In 1980, Florida’s agriculture industry decided it needed a way to honor its leaders. The Florida Agricultural Hall of Fame was created to do just that. Since then, nearly 150 inductees have been named, but that number doesn’t accurately represent the number of people honored. In some cases two or three people made up an entity being honored.
Here are some interesting facts about those outstanding people.
- A member of the first group of leaders inducted in 1980 invented something that advanced farming worldwide. Hoyle Pounds invented rubber tires for farm implements in the 1920s. Until then, wheels were made of metal, and tractors weren’t very well-liked. Many farmers preferred using mule-powered equipment.
- A 2010 inductee managed to run a thriving agricultural enterprise, build a strong infrastructure for his community and serve as a leader in many industry organizations while suffering from the lasting effects of a catastrophic injury. That was Dan McClure.
- Mary Hartney, president of the Florida Fertilizer and Agrichemical Association, once said that Florida growers can thank this person for making growing fresh fruits and vegetables possible and profitable in Florida. She was talking about Dan Botts, who was inducted in 2013. Botts serves as FFVA’s vice president of industry resources.
- A petite, soft-spoken woman became a widow at a young age but succeeded in a man’s world of agriculture to become Farm Progress’ Woman of the Year in 1947, receive FFVA’s Distinguished Service Award in 1957 and be inducted into the Hall of Fame in 1988. That was Ruth Wedgworth, the first woman to be honored.
- A former executive vice president and general manager of FFVA, George Sorn, worked diligently for many years to help provide day care services and educational opportunities for children of migrant farm workers. Sorn was inducted in 2002.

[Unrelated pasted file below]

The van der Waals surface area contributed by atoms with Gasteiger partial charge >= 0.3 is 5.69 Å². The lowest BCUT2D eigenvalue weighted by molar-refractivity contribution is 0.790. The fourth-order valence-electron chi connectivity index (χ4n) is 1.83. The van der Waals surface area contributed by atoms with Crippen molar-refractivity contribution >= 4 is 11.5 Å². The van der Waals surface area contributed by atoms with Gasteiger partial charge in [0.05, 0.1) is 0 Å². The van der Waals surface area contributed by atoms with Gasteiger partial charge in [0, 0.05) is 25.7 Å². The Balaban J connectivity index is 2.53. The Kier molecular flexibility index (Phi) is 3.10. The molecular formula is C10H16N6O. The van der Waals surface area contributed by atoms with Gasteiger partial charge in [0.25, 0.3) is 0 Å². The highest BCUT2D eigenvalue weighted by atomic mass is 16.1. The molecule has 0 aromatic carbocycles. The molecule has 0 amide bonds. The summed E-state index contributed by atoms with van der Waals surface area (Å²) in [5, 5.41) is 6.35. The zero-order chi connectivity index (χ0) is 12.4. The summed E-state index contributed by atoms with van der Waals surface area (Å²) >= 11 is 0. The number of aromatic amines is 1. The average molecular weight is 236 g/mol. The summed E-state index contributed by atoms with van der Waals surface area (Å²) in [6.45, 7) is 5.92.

- A 1981 inductee, Pliny Reasoner, died of yellow fever in the 1880s when he was only 25 years old, but he managed to accomplish a huge amount in his short lifetime, including bringing countless tropical plants to Florida for cultivation.
- Former Florida Gov. Jeb Bush honored a 2005 inductee by presenting him an Award of Appreciation for his efforts in both production innovation and advocacy for the tomato industry. That was Paul DiMare.
- Another 2005 inductee, William D. “Billy” Long, came to Florida in 1952 with $2,000 and a John Deere tractor. Twenty-five years later he had revolutionized the way Florida farmers produce and harvest their crops.
One was first to test Gatorade
- Anthony Rossi received the equivalent of a high school education in Italy, came to America and without any formal training, became a mechanical engineer. The founder of Tropicana was inducted into the Hall of Fame in 1987.
- Several former Florida agriculture commissioners have been named to the Hall of Fame. One was elected to the Florida Legislature when he was still in college and the other served as commissioner for 37 years, from 1923 until his death in 1960. They were Doyle Conner and Nathan Mayo, respectively.
- Three members of one family were inducted in 1985. Another three members of the same family were inducted exactly 30 years later. All were members of the Duda family.
- A classmate wrote in the high school yearbook of 1989 inductee Peter S. Harllee that his idea of misery was “to have nothing to argue about.”
- A highway was named for 1981 inductee Irlo Bronson. A section of U.S. Highway 192 between Kissimmee and Disney World is known as the Irlo Bronson Highway.
- Dr. Charles “Chip” Hinton, inducted earlier this month, was on the football team at the University of Florida that first tested Gatorade.
- Miles Groover, a 1998 inductee, transcended racial barriers to educate young African Americans and help establish them in the agriculture industry during the 1940s and ‘50s.
Congratulations to this year’s inductees. They are Hinton, Billy Kempfer, Dr. Joseph C. Joyce and Thomas H. Braddock.
Presentations took place at the Florida State Fairgrounds in front of an audience of more than 700 people.